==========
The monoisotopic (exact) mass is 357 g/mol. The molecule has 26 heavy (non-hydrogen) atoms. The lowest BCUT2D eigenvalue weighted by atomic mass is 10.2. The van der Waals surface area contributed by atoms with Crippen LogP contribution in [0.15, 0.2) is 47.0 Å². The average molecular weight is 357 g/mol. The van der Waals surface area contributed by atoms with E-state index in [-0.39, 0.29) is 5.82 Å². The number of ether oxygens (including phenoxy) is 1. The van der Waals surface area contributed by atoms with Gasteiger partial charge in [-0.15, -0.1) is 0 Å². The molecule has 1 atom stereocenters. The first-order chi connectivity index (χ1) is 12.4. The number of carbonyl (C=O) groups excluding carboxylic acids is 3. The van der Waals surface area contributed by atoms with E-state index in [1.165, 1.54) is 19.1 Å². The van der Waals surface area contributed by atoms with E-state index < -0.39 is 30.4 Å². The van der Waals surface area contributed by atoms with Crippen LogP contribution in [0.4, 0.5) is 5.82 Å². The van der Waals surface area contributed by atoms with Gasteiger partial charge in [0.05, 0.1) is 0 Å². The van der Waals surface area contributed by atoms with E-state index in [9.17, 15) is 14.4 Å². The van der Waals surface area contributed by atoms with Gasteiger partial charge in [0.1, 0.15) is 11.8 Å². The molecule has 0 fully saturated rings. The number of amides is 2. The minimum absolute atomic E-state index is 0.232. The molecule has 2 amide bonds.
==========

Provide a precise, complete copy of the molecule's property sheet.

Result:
The monoisotopic (exact) mass is 357 g/mol. The molecule has 26 heavy (non-hydrogen) atoms. The lowest BCUT2D eigenvalue weighted by atomic mass is 10.2. The van der Waals surface area contributed by atoms with Crippen LogP contribution in [0.15, 0.2) is 47.0 Å². The average molecular weight is 357 g/mol. The van der Waals surface area contributed by atoms with E-state index in [-0.39, 0.29) is 5.82 Å². The number of ether oxygens (including phenoxy) is 1. The van der Waals surface area contributed by atoms with Gasteiger partial charge in [-0.15, -0.1) is 0 Å². The molecule has 1 atom stereocenters. The first-order chi connectivity index (χ1) is 12.4. The number of carbonyl (C=O) groups excluding carboxylic acids is 3. The van der Waals surface area contributed by atoms with E-state index in [1.165, 1.54) is 19.1 Å². The van der Waals surface area contributed by atoms with E-state index < -0.39 is 30.4 Å². The van der Waals surface area contributed by atoms with Crippen LogP contribution in [0.4, 0.5) is 5.82 Å². The van der Waals surface area contributed by atoms with Gasteiger partial charge in [0.05, 0.1) is 0 Å². The van der Waals surface area contributed by atoms with E-state index in [9.17, 15) is 14.4 Å². The van der Waals surface area contributed by atoms with Gasteiger partial charge in [0.1, 0.15) is 11.8 Å². The molecule has 0 fully saturated rings. The number of amides is 2. The minimum absolute atomic E-state index is 0.232. The molecule has 2 amide bonds.